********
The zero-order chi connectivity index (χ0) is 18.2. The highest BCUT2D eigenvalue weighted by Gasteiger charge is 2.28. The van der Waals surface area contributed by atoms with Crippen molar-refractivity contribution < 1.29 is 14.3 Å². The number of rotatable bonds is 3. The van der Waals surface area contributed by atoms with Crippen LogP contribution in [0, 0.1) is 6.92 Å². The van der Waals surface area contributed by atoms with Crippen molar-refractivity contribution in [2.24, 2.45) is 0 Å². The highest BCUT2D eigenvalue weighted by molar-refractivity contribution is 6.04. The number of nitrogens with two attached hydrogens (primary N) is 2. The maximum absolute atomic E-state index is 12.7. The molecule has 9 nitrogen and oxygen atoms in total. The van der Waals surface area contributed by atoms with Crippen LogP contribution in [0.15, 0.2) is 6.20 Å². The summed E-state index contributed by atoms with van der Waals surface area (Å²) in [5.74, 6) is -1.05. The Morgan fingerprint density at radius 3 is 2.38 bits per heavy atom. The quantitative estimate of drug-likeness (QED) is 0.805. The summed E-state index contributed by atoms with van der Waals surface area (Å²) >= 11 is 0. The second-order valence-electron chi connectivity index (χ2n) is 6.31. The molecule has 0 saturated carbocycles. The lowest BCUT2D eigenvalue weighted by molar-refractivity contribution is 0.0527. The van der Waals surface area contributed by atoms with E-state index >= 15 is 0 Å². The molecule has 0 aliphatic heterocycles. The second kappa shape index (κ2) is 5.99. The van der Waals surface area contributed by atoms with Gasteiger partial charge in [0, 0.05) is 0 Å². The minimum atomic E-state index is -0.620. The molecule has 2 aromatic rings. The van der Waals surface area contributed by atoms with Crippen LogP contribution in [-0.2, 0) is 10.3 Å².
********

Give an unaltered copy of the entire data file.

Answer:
The zero-order chi connectivity index (χ0) is 18.2. The highest BCUT2D eigenvalue weighted by Gasteiger charge is 2.28. The van der Waals surface area contributed by atoms with Crippen molar-refractivity contribution < 1.29 is 14.3 Å². The number of rotatable bonds is 3. The van der Waals surface area contributed by atoms with Crippen LogP contribution in [0, 0.1) is 6.92 Å². The van der Waals surface area contributed by atoms with Crippen molar-refractivity contribution in [2.24, 2.45) is 0 Å². The highest BCUT2D eigenvalue weighted by molar-refractivity contribution is 6.04. The number of nitrogens with two attached hydrogens (primary N) is 2. The maximum absolute atomic E-state index is 12.7. The molecule has 9 nitrogen and oxygen atoms in total. The van der Waals surface area contributed by atoms with Crippen LogP contribution in [0.15, 0.2) is 6.20 Å². The summed E-state index contributed by atoms with van der Waals surface area (Å²) in [5.74, 6) is -1.05. The Morgan fingerprint density at radius 3 is 2.38 bits per heavy atom. The quantitative estimate of drug-likeness (QED) is 0.805. The summed E-state index contributed by atoms with van der Waals surface area (Å²) >= 11 is 0. The second-order valence-electron chi connectivity index (χ2n) is 6.31. The molecule has 0 saturated carbocycles. The lowest BCUT2D eigenvalue weighted by molar-refractivity contribution is 0.0527. The van der Waals surface area contributed by atoms with E-state index >= 15 is 0 Å². The molecule has 0 aliphatic heterocycles. The second kappa shape index (κ2) is 5.99. The van der Waals surface area contributed by atoms with Gasteiger partial charge in [0, 0.05) is 0 Å². The minimum atomic E-state index is -0.620. The molecule has 2 aromatic rings. The van der Waals surface area contributed by atoms with Crippen LogP contribution in [-0.2, 0) is 10.3 Å².